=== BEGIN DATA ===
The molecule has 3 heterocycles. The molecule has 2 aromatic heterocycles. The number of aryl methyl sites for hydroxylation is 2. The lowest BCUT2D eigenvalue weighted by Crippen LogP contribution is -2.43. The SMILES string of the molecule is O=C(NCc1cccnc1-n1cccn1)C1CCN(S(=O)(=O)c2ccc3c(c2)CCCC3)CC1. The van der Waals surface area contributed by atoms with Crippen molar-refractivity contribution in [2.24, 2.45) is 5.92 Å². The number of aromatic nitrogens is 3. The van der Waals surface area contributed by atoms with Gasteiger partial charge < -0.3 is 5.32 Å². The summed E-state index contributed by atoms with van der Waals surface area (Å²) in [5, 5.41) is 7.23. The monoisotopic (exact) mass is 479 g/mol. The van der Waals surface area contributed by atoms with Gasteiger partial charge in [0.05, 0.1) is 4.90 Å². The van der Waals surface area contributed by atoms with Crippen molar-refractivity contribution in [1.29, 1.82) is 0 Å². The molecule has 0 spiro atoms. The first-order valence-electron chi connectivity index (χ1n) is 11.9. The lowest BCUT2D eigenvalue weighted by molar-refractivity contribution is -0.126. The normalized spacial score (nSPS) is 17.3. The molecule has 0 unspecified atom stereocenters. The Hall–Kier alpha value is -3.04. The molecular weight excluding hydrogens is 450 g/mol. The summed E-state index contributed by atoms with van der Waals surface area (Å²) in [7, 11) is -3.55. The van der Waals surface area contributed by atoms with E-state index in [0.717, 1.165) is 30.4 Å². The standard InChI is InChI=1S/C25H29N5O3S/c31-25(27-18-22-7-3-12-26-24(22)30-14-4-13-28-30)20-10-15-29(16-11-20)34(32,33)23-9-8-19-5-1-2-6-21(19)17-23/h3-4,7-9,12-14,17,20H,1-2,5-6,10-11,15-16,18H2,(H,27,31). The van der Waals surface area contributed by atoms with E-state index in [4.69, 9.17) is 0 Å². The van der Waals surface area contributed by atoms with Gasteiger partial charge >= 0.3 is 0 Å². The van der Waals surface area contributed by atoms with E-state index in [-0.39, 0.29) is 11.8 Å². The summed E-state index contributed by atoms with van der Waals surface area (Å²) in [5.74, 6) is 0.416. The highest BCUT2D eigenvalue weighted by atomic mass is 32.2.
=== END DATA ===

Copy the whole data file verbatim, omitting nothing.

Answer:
The molecule has 3 heterocycles. The molecule has 2 aromatic heterocycles. The number of aryl methyl sites for hydroxylation is 2. The lowest BCUT2D eigenvalue weighted by Crippen LogP contribution is -2.43. The SMILES string of the molecule is O=C(NCc1cccnc1-n1cccn1)C1CCN(S(=O)(=O)c2ccc3c(c2)CCCC3)CC1. The van der Waals surface area contributed by atoms with Crippen molar-refractivity contribution in [2.24, 2.45) is 5.92 Å². The number of aromatic nitrogens is 3. The van der Waals surface area contributed by atoms with Gasteiger partial charge < -0.3 is 5.32 Å². The summed E-state index contributed by atoms with van der Waals surface area (Å²) in [5, 5.41) is 7.23. The monoisotopic (exact) mass is 479 g/mol. The van der Waals surface area contributed by atoms with Gasteiger partial charge in [0.05, 0.1) is 4.90 Å². The van der Waals surface area contributed by atoms with Crippen molar-refractivity contribution in [1.29, 1.82) is 0 Å². The molecule has 0 spiro atoms. The first-order valence-electron chi connectivity index (χ1n) is 11.9. The lowest BCUT2D eigenvalue weighted by molar-refractivity contribution is -0.126. The normalized spacial score (nSPS) is 17.3. The molecule has 0 unspecified atom stereocenters. The Hall–Kier alpha value is -3.04. The molecular weight excluding hydrogens is 450 g/mol. The summed E-state index contributed by atoms with van der Waals surface area (Å²) in [7, 11) is -3.55. The van der Waals surface area contributed by atoms with E-state index in [0.717, 1.165) is 30.4 Å². The standard InChI is InChI=1S/C25H29N5O3S/c31-25(27-18-22-7-3-12-26-24(22)30-14-4-13-28-30)20-10-15-29(16-11-20)34(32,33)23-9-8-19-5-1-2-6-21(19)17-23/h3-4,7-9,12-14,17,20H,1-2,5-6,10-11,15-16,18H2,(H,27,31). The van der Waals surface area contributed by atoms with E-state index in [4.69, 9.17) is 0 Å². The van der Waals surface area contributed by atoms with Gasteiger partial charge >= 0.3 is 0 Å². The van der Waals surface area contributed by atoms with E-state index in [-0.39, 0.29) is 11.8 Å². The summed E-state index contributed by atoms with van der Waals surface area (Å²) in [5.74, 6) is 0.416. The highest BCUT2D eigenvalue weighted by atomic mass is 32.2.